Chatbook sex girl in trinidad


On April 21, a 10-year-old girl and her mother walked into the Trinidad Maternity and Children’s Hospital in Asunción, Paraguay.The girl (whose name has been withheld) complained of sharp pains in her stomach, which appeared visibly swollen.“In South America, we see an increasing restriction of abortion rights.This is a region in which there are severe abortion restrictions, and what this means is that when women and girls cannot access abortion, [it] becomes more dangerous.


So [enacting restrictions doesn’t] prevent abortion, it only makes it more dangerous and deadly for women and girls.” According to the Center for Reproductive Rights, more than 60 percent of the world’s population now lives in countries where abortion is generally permitted, and more than 25 countries have liberalized their abortion laws in the past two decades.Latin America does not fall in step with this trend.The director of healthcare programs at the ministry of public health and wellness went a step further, telling that, given the girl’s stage of pregnancy, “it’s even more dangerous for [her] to undergo a procedure [to abort] without a well-considered medical, obstetrical evaluation.” Meanwhile, human rights organizations are calling on the government to grant the girl an abortion, arguing that the country’s strict abortion ban violates international human rights law and is tantamount to torture.“Under international law they should also have allowances for rape and incest, whether or not the life and health of the mother is at risk,” Tarah Demant, the senior director of the Identity and Discrimination Unit at Amnesty International told me.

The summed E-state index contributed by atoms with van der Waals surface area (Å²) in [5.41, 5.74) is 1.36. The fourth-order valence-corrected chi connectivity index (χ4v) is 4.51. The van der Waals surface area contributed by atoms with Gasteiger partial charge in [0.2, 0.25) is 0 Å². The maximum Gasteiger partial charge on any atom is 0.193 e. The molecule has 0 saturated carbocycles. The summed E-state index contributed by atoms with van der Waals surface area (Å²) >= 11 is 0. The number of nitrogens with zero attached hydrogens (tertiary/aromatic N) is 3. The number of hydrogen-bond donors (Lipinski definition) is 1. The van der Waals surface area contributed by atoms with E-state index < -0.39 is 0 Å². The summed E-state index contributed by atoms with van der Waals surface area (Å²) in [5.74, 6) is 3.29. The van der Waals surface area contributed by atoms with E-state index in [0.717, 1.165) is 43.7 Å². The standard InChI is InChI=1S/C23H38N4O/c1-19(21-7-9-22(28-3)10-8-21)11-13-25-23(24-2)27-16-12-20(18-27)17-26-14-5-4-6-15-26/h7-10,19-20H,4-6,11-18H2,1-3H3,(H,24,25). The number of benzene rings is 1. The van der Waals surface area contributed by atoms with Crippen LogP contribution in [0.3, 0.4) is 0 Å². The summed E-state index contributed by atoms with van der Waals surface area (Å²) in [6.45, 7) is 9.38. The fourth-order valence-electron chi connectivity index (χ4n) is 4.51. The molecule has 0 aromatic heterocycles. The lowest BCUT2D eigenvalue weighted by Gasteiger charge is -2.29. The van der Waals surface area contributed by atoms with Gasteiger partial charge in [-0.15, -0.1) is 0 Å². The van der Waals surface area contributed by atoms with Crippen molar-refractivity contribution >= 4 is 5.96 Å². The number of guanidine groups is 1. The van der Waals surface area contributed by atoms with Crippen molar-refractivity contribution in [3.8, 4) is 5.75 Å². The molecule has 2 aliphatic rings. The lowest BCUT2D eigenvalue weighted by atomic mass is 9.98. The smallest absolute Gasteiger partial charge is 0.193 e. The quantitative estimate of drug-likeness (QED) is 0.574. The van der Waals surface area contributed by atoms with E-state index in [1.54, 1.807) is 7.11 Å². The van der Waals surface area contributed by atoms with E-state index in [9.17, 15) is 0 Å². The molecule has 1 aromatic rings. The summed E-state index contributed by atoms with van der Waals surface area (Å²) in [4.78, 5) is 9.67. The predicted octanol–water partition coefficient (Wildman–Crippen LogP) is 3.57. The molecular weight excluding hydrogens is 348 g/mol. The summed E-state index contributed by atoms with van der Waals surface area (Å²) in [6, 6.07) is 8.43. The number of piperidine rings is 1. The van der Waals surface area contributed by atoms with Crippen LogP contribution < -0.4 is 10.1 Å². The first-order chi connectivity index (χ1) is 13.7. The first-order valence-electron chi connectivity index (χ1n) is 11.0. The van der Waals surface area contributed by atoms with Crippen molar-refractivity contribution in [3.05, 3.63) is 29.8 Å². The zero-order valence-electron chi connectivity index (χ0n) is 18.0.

The case has sparked international outcry and reignited a bitter discussion in the majority-Catholic country about abortion, which is illegal under all circumstances except to save a woman’s life.

Despite a plea from the girl’s mother, Paraguayan authorities are reportedly denying the girl an abortion unless she develops serious medical conditions that put her life at risk—a sticking point that has galvanized players on both sides of the debate.


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